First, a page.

Insteel Wire Products: Abm at Andrews Case Study

Stephanie Vallejo, Pedro Sousa

Professor Anantharaman

Managerial Accounting

April 19, 2011

Insteel Wire Products: ABM at Andrews

Case studies are designed to encourage higher level thinking and introduce real life cases in which managerial accounting skills are put into use. When analyzing a case study, it shows that one understands the information provided by coming up with a possible explanation to why the things that happened in the case happened. The Harvard Business School case, Insteel Wire Products: ABM at Andrews, is a case in which a company, who once thought they were making good profits, actually weren’t in some of their products. Before the company had an ABM study, they did not have a costing system. They estimated their prices based on the material costs rather than allocating their costs. They were not able to tell which product was costing most to produce without a costing system, which meant they were getting misleading information on future profits in the company. However, once they initiated an ABC study, they were able to narrow down what was making a profit and what was not. The findings showed that 45% of their products and 45 % of the plant’s customers were unprofitable. And what they once thought was their most valuable products, the mesh products and galvanized wire, actually had a negative profit. While nails were their highest contributor in profits.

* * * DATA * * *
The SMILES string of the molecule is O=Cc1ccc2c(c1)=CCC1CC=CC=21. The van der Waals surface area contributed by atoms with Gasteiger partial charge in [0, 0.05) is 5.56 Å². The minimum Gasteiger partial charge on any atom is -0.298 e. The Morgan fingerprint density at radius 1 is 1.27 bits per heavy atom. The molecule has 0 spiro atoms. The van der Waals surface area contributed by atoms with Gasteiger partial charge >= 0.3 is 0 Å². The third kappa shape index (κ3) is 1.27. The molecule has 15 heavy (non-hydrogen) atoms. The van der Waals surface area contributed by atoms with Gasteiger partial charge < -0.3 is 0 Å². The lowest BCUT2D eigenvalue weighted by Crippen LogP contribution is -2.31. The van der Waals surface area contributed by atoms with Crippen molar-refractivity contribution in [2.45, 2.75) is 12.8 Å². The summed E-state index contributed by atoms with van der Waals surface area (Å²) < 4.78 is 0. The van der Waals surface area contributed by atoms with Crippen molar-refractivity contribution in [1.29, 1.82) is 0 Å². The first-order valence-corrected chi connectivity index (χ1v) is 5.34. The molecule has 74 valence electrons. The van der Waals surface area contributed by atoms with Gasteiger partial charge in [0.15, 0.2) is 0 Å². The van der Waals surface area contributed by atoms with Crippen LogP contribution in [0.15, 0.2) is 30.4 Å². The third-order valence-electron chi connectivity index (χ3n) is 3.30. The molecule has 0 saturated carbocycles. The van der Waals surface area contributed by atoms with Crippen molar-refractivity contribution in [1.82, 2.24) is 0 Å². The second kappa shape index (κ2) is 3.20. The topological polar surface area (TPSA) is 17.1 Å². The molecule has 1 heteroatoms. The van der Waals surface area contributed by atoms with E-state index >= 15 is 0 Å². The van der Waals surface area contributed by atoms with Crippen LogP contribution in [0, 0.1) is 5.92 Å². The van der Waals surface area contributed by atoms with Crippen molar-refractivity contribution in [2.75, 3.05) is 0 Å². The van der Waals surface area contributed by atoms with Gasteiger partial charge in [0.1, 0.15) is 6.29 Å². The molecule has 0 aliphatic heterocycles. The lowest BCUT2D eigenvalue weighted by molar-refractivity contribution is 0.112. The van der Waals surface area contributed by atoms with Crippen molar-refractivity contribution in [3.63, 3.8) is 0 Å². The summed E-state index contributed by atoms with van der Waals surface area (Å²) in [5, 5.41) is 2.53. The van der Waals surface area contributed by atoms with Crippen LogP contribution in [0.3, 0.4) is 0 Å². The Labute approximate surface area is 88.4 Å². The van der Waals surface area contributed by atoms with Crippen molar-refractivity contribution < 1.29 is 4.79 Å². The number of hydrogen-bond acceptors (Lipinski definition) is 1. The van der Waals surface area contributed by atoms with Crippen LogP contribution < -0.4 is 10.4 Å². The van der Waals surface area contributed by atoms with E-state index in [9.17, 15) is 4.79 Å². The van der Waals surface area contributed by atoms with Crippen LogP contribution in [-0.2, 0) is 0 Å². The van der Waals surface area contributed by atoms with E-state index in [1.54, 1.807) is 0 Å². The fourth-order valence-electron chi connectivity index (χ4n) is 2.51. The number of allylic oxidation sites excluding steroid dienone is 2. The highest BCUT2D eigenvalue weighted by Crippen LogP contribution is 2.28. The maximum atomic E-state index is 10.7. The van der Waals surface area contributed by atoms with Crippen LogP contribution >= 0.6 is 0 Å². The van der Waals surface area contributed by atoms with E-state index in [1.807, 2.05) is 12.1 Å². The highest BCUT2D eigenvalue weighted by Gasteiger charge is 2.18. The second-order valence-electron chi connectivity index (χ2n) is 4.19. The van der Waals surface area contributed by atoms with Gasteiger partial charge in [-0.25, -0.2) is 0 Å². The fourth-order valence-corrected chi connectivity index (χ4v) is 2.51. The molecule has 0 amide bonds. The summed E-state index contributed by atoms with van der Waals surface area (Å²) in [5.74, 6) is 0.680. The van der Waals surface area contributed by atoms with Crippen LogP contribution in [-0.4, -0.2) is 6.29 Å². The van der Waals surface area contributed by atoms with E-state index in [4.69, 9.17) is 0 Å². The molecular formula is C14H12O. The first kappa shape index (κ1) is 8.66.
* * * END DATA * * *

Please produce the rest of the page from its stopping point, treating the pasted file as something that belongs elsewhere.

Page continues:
Insteel was in need of an ABC analysis, because they did not having a costing system to begin with. They weren’t allocating their costs in their products which lead to misleading information. They needed to allocate their different products by separating their costs into different cost pools. They were estimating the material costs of all their products by multiplying the weight of the product by the price of steel. This system wasn’t the best one because they weren’t basing it on the usage of material costs for each of their products.   The ABC system identifies each...